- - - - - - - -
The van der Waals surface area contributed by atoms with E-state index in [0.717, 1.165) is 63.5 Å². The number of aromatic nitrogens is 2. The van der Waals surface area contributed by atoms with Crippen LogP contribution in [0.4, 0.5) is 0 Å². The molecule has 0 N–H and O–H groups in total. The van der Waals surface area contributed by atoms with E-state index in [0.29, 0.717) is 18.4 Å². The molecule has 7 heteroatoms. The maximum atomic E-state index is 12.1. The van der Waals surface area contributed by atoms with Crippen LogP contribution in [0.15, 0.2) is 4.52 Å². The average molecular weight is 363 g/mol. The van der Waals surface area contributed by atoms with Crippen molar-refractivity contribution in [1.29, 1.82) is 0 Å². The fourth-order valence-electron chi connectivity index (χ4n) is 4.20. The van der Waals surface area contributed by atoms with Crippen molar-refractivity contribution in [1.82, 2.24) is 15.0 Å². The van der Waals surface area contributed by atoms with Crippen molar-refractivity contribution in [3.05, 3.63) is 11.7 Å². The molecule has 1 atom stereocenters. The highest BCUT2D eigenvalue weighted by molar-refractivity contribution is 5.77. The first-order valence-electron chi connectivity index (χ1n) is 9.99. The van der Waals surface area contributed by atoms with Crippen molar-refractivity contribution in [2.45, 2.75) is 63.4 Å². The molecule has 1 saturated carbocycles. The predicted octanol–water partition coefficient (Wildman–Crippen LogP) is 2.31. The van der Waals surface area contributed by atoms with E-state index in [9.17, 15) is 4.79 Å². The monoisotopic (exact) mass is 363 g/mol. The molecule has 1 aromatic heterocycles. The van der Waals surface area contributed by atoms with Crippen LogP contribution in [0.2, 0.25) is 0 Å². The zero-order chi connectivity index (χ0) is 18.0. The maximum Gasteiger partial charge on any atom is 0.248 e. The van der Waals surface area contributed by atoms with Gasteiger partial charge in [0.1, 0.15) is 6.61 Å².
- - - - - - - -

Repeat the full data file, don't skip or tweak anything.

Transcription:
The van der Waals surface area contributed by atoms with E-state index in [0.717, 1.165) is 63.5 Å². The number of aromatic nitrogens is 2. The van der Waals surface area contributed by atoms with Crippen LogP contribution in [0.4, 0.5) is 0 Å². The molecule has 0 N–H and O–H groups in total. The van der Waals surface area contributed by atoms with E-state index in [0.29, 0.717) is 18.4 Å². The molecule has 7 heteroatoms. The maximum atomic E-state index is 12.1. The van der Waals surface area contributed by atoms with Crippen LogP contribution in [0.15, 0.2) is 4.52 Å². The average molecular weight is 363 g/mol. The van der Waals surface area contributed by atoms with Crippen molar-refractivity contribution in [1.29, 1.82) is 0 Å². The fourth-order valence-electron chi connectivity index (χ4n) is 4.20. The van der Waals surface area contributed by atoms with Crippen molar-refractivity contribution in [1.82, 2.24) is 15.0 Å². The van der Waals surface area contributed by atoms with Crippen molar-refractivity contribution in [3.05, 3.63) is 11.7 Å². The molecule has 1 atom stereocenters. The highest BCUT2D eigenvalue weighted by molar-refractivity contribution is 5.77. The first-order valence-electron chi connectivity index (χ1n) is 9.99. The van der Waals surface area contributed by atoms with Crippen molar-refractivity contribution in [2.45, 2.75) is 63.4 Å². The molecule has 1 saturated carbocycles. The predicted octanol–water partition coefficient (Wildman–Crippen LogP) is 2.31. The van der Waals surface area contributed by atoms with E-state index in [9.17, 15) is 4.79 Å². The monoisotopic (exact) mass is 363 g/mol. The molecule has 1 aromatic heterocycles. The van der Waals surface area contributed by atoms with Crippen LogP contribution in [0.2, 0.25) is 0 Å². The zero-order chi connectivity index (χ0) is 18.0. The maximum Gasteiger partial charge on any atom is 0.248 e. The van der Waals surface area contributed by atoms with Gasteiger partial charge in [0.1, 0.15) is 6.61 Å².